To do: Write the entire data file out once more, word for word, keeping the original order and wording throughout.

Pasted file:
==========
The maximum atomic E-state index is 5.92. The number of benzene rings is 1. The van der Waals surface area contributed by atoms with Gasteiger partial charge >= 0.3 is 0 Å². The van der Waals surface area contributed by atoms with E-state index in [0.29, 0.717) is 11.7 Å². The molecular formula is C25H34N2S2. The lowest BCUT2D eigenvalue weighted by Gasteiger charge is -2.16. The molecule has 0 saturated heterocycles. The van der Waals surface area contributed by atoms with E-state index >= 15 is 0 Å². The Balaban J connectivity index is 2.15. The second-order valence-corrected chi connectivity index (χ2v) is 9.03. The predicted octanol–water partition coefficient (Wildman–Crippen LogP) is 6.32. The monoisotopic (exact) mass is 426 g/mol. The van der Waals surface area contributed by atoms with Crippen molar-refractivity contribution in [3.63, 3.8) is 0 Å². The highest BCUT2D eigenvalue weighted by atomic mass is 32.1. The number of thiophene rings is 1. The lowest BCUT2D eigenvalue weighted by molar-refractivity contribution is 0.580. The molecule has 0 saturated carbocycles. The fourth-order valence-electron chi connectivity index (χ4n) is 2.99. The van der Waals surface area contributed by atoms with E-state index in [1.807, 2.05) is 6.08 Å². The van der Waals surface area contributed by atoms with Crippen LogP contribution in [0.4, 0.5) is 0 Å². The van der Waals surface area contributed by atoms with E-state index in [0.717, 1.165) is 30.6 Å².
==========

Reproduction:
The maximum atomic E-state index is 5.92. The number of benzene rings is 1. The van der Waals surface area contributed by atoms with Gasteiger partial charge >= 0.3 is 0 Å². The van der Waals surface area contributed by atoms with E-state index in [0.29, 0.717) is 11.7 Å². The molecular formula is C25H34N2S2. The lowest BCUT2D eigenvalue weighted by Gasteiger charge is -2.16. The molecule has 0 saturated heterocycles. The van der Waals surface area contributed by atoms with E-state index >= 15 is 0 Å². The Balaban J connectivity index is 2.15. The second-order valence-corrected chi connectivity index (χ2v) is 9.03. The predicted octanol–water partition coefficient (Wildman–Crippen LogP) is 6.32. The monoisotopic (exact) mass is 426 g/mol. The van der Waals surface area contributed by atoms with Crippen molar-refractivity contribution in [3.63, 3.8) is 0 Å². The highest BCUT2D eigenvalue weighted by atomic mass is 32.1. The number of thiophene rings is 1. The lowest BCUT2D eigenvalue weighted by molar-refractivity contribution is 0.580. The molecule has 0 saturated carbocycles. The fourth-order valence-electron chi connectivity index (χ4n) is 2.99. The van der Waals surface area contributed by atoms with E-state index in [1.807, 2.05) is 6.08 Å². The van der Waals surface area contributed by atoms with Crippen LogP contribution in [0.4, 0.5) is 0 Å². The van der Waals surface area contributed by atoms with E-state index in [0.717, 1.165) is 30.6 Å².